Creating NPCs can be a total blast, but you have to know where to put your energy. If you detail and backstory every inconsequential NPC there is on your imaginary streets, you'll be writing for 5 years (which some of us might not mind lol) but if you want to play, you gotta pick the key cast members of your story and build them out to be great.

Well, I hope this shed some light on this fun little subject and I hope that it was a fun read! Thanks again for all the comments and ideas; keep em comin'! Until next time!


This was an idea requested by a reader and regular commenter, mechamonogatari.


mechamonogatari said...

Interesting thoughts, as always.

Yes, I would love to have thousands and thousands of interesting NPCs populating my world, but as you say, that takes a LOT of effort that most often, I simply don't have time for.

What I've done is keep (most times in my head, but occasionally I write them down) a list of broad character types, and whenever I absolutely need a NPC that might be recurring, I just "draw one from the hat" (so to speak).

I spend a lot of time trawling the TV Tropes wiki for character ideas (then again, wasting all my time there is part of the reason I can't get anything else done).

One technique I use with major NPCs is that I give them, regardless of being villain or ally, regardless of their actual motivation, a little bit of my own personality (and a different bit every time). I tend towards the "method actor" style of things, so this really helps me make them stand out.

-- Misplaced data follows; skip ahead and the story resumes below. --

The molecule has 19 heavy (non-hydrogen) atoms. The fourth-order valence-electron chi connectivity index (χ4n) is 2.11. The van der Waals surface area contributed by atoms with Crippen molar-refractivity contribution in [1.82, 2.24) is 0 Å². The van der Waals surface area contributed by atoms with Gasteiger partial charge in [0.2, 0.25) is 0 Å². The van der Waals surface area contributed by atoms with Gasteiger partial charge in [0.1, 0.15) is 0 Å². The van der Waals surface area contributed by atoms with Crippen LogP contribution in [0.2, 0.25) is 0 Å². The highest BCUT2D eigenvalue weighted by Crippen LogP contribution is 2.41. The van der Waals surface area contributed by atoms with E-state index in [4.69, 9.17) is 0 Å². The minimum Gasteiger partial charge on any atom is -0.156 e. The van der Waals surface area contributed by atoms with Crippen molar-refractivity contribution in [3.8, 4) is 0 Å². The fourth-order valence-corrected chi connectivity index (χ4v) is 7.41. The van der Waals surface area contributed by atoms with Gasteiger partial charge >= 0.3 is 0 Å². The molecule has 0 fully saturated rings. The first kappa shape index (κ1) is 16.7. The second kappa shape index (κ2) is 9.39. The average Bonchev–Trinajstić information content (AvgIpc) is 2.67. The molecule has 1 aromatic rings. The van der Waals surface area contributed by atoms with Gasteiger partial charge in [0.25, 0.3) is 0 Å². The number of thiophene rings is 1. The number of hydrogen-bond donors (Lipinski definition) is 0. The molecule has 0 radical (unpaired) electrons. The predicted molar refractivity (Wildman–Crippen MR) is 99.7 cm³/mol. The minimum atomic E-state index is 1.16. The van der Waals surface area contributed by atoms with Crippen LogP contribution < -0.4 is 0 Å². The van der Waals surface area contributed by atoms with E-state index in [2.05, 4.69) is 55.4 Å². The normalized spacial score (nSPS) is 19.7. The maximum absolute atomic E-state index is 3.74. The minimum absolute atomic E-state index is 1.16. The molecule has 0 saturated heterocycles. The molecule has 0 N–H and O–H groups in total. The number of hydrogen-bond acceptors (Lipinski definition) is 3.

Of course, the downside to all this is that my NPCs tend to have richer characterizations and backstories than my player's PCs...

Andrew said...

Well, I think that that is more your player's faults than your own. It's not your fault that you make some great NPCs and also, there is the fact that in most cases, if the NPCs have depths to plumb, players usually notice and take interest because there's obviously stuff to dig for. When it seems like a character they're talking to is vacant and/or not worth their time, that can make players go "forget this" and leave.

I've never heard of the TV Tropes wiki so I'm totally gonna check that out. You could totally use that for PCs as well as NPCs.

Your characterization technique seems a lot like mine. I do that a lot in my drawing, I'll try to put a little of my own personal look, into my characters. Granted, some are heavier than others (I had a spartan character named Arteus who, in the face, at least, looked a lot like me. Of course, no human on earth REALLY has muscles upon muscles like he did but it looked good and like it could work lol). I also had a Yuan-ti assassin who I decided, since I have a chinstrap-style beard, I gave him one made out of scales. lol Turned out pretty cool.

If you'd like to see my stuff, it's at:

But yeah, all that said, your numero uno consideration here is time and if you've got it, use it but if you don't, pick 'n' choose. Do the big fellas first.